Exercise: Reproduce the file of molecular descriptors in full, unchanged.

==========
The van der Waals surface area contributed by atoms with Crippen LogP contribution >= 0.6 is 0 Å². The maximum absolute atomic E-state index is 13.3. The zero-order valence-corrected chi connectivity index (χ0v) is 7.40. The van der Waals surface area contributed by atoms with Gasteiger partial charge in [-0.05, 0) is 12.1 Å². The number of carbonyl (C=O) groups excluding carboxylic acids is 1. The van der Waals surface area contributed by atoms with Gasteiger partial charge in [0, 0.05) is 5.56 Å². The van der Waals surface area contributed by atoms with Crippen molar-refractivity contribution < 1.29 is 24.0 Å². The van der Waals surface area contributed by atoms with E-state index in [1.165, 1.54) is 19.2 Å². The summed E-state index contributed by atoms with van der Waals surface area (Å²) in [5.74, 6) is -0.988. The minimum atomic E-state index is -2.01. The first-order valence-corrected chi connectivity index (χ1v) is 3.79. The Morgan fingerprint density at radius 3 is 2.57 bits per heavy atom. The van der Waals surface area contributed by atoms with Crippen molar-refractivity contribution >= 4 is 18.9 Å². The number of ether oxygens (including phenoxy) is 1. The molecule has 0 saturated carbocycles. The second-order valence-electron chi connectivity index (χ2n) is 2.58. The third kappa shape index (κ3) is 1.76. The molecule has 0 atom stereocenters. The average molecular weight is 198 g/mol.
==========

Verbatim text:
The van der Waals surface area contributed by atoms with Crippen LogP contribution >= 0.6 is 0 Å². The maximum absolute atomic E-state index is 13.3. The zero-order valence-corrected chi connectivity index (χ0v) is 7.40. The van der Waals surface area contributed by atoms with Gasteiger partial charge in [-0.05, 0) is 12.1 Å². The number of carbonyl (C=O) groups excluding carboxylic acids is 1. The van der Waals surface area contributed by atoms with Gasteiger partial charge in [0, 0.05) is 5.56 Å². The van der Waals surface area contributed by atoms with Crippen molar-refractivity contribution < 1.29 is 24.0 Å². The van der Waals surface area contributed by atoms with E-state index in [1.165, 1.54) is 19.2 Å². The summed E-state index contributed by atoms with van der Waals surface area (Å²) in [5.74, 6) is -0.988. The minimum atomic E-state index is -2.01. The first-order valence-corrected chi connectivity index (χ1v) is 3.79. The Morgan fingerprint density at radius 3 is 2.57 bits per heavy atom. The van der Waals surface area contributed by atoms with Crippen molar-refractivity contribution >= 4 is 18.9 Å². The number of ether oxygens (including phenoxy) is 1. The molecule has 0 saturated carbocycles. The second-order valence-electron chi connectivity index (χ2n) is 2.58. The third kappa shape index (κ3) is 1.76. The molecule has 0 atom stereocenters. The average molecular weight is 198 g/mol.